Do you have to season a griddle or flat top grill?
For your new griddle or flat top grill to work properly, you need to season it. If you turn the burners on fresh off assembly and start throwing food down on the flat top, you are courting disaster.
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That surface, whether steel or otherwise, needs to be seasoned to help form that non-stick surface perfect for smash burgers or tacos. While you want nothing more than to fire it up and start cooking, you want to get the best out of your griddle, and that starts with a good seasoning.
Despite the name, there is nothing involving spices or barbecue rubs when it comes to seasoning your flat top. It is a process of repeated oil application to the hot cooking surface to build up that nonstick surface like a well-used cast iron skillet.
What happens if you don’t season your griddle?
Seasoning your griddle serves two main purposes. It helps with cooking by creating a nonstick surface so your food cooks and makes it to your plate rather than staying behind. Also, the oil you use to season the cooking surface can add some flavor to your food.
Seasoning your outdoor griddle also protects it from damage. An unseasoned cooking surface can rust while continually seasoning and cooking will protect your griddle.
How to season a new flat top griddle
If you are seasoning your flat top for the first time, you want to make sure any protective coating that the manufacturer may have put on the surface is cleaned off. Some soapy water and a good scrubbing followed by a rinse will take care of that. Just make sure you let the surface dry before moving on to the actual seasoning.
To season the flat top, you will turn the burners on high to get the surface nice and hot. You will then apply your preferred oil, whether it is vegetable or olive, and wipe it over the entire cooking surface. It will smoke as it cooks in. You will repeat the process until the entire cooking surface is closer to looking like cast iron rather than the original steel surface.
This takes about four or five applications of oil. Once the last coat of oil has smoked off and cooked in, turn the burners off and let the griddle cool down. Now you are ready to do your best impression of a hibachi chef or just flip some excellent burgers.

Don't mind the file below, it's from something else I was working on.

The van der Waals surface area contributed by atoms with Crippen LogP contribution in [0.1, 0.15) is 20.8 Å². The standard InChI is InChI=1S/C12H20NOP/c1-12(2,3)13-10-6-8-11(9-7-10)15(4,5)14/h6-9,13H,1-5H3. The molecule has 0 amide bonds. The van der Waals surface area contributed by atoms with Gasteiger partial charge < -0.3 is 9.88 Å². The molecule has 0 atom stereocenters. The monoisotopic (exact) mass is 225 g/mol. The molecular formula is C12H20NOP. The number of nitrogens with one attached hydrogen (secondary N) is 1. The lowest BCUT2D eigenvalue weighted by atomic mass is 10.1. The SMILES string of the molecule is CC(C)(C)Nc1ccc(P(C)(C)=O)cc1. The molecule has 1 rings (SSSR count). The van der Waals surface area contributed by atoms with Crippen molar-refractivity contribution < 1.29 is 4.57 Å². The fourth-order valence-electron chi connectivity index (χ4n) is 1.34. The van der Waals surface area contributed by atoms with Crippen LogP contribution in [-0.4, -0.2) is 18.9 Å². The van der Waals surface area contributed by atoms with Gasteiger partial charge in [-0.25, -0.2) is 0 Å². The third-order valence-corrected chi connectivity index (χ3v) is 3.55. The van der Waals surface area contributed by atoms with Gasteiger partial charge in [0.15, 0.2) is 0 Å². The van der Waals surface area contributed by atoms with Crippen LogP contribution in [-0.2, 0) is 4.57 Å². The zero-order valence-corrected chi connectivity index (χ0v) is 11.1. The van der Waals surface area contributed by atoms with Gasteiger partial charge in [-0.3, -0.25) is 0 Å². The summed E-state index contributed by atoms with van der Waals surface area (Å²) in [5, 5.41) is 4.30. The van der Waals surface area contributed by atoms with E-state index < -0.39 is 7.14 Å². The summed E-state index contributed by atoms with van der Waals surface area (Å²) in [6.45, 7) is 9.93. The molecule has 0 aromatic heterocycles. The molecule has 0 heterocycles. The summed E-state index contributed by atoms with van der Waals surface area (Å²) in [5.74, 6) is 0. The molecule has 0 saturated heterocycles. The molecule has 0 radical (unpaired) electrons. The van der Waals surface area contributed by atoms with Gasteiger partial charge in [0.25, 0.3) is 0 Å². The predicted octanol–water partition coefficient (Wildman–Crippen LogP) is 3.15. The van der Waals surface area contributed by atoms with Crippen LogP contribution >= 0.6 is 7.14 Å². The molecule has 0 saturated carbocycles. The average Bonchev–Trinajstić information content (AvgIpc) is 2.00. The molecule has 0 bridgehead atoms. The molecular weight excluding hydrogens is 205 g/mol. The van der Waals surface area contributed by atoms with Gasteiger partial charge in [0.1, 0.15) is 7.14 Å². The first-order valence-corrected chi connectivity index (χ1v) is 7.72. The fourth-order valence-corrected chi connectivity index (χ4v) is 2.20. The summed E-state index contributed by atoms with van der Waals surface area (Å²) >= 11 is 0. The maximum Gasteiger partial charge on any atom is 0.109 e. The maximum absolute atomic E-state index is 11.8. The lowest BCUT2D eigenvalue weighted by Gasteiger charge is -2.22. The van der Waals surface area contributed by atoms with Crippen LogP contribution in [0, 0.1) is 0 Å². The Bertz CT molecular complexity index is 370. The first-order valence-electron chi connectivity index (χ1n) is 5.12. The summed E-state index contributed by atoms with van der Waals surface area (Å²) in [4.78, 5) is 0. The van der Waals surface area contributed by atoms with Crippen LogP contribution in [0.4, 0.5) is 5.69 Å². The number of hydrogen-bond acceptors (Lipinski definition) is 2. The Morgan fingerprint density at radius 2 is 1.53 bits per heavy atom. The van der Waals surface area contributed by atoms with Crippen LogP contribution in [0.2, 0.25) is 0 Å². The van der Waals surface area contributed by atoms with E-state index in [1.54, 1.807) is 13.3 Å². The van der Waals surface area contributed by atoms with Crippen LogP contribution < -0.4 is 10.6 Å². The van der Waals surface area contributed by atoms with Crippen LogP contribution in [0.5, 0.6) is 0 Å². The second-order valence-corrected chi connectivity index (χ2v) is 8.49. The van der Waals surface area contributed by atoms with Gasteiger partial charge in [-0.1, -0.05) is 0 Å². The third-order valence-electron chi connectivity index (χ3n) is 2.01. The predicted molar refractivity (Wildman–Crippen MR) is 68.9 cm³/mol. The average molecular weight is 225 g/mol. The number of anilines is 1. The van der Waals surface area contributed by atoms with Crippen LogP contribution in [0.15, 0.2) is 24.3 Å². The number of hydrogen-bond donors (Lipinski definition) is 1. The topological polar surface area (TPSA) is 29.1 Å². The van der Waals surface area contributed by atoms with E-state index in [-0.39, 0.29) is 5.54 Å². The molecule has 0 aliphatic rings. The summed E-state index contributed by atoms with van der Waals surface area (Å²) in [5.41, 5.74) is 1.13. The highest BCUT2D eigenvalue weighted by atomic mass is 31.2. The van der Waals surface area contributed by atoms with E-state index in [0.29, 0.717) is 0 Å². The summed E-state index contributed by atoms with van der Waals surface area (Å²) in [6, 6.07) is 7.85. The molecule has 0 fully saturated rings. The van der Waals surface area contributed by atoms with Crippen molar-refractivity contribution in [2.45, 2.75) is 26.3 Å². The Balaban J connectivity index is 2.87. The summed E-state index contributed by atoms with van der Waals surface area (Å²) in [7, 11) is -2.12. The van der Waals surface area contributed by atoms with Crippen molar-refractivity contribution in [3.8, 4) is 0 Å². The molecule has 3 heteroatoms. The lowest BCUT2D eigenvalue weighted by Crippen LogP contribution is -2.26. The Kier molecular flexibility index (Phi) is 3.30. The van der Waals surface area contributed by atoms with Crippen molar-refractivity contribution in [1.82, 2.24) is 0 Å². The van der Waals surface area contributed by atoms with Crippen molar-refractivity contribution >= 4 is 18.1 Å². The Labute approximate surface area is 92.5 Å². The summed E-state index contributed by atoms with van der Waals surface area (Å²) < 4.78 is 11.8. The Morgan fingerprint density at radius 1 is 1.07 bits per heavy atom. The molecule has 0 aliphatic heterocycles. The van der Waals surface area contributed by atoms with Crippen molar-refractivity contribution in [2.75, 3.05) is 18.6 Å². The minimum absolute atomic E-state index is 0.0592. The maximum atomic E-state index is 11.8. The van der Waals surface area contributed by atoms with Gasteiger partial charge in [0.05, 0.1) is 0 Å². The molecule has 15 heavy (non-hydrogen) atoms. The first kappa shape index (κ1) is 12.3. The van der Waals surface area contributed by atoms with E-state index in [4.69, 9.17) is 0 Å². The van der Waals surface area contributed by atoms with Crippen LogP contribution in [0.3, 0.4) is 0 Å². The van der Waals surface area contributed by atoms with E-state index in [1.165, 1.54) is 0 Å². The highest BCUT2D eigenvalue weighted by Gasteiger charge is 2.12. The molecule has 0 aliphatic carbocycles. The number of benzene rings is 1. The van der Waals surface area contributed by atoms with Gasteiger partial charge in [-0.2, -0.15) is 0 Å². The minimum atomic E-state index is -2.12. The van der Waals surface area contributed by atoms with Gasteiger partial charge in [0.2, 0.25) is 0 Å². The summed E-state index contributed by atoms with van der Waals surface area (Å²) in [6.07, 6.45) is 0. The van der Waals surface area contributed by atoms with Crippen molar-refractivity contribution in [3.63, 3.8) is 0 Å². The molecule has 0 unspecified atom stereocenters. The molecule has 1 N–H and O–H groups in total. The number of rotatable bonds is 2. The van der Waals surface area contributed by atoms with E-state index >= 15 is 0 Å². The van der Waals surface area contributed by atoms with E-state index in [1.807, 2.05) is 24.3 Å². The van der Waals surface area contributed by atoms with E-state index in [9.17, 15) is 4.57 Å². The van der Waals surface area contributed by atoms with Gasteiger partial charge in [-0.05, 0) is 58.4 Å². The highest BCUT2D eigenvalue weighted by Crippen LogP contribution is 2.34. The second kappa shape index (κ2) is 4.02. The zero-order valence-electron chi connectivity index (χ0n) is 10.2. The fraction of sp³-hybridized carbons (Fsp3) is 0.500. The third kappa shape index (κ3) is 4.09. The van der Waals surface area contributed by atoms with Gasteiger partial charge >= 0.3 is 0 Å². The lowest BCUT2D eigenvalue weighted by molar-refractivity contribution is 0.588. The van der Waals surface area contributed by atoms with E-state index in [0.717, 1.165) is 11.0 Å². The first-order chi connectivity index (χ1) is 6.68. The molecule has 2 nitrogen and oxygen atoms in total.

How to season a flat top griddle
If you have been using your griddle multiple times, you do not need to go through the full seasoning process every time. After you complete your cook, you scrape and wipe the surface clean, then apply another coat of oil, wipe it down, and your griddle is ready for its next cook.
Every time you cook, you add to the seasoning with the food you use, especially when cooking fattier foods like burgers or bacon.
How to season a Blackstone flat top grill
When most people think of an outdoor griddle, there is one name that comes to mind, and that is Blackstone. They arguably launched the outdoor griddle phenomenon when they debuted their 36-inch griddle back in 2008. It stands to reason that they would know how to properly take care of their griddles.
Much like the steps above, seasoning a Blackstone griddle comes down to three major components.
You need to heat the griddle until it darkens from the heat itself, you need to have oil or their recommended Griddle Seasoning and Cast Iron Conditioner, and you need to repeat it two or three times to get that dark brown coloring all over the cooking surface.
They recommend a quick clean, then add a thin layer of oil or their conditioner between uses to keep that nonstick surface in great condition.
Seasoning a griddle is not a one-time process. It needs to be done in an intense matter when you first purchase your griddle, and you need to keep taking care of that surface after each use.
The more you use and season your griddle, the better the nonstick surface gets. Do not neglect the care of your griddle’s cooking surface. The more time and care you invest, the better your food will be and the longer your griddle will last.
This article was written by Robert McCall, the founder of bbqdropout.com. Robert also owns and operates the BBQ dropout YouTube channel where he demonstrates his first-hand experience cooking all kinds of meats and strives to provide helpful, authoritative content for people looking how to barbecue.
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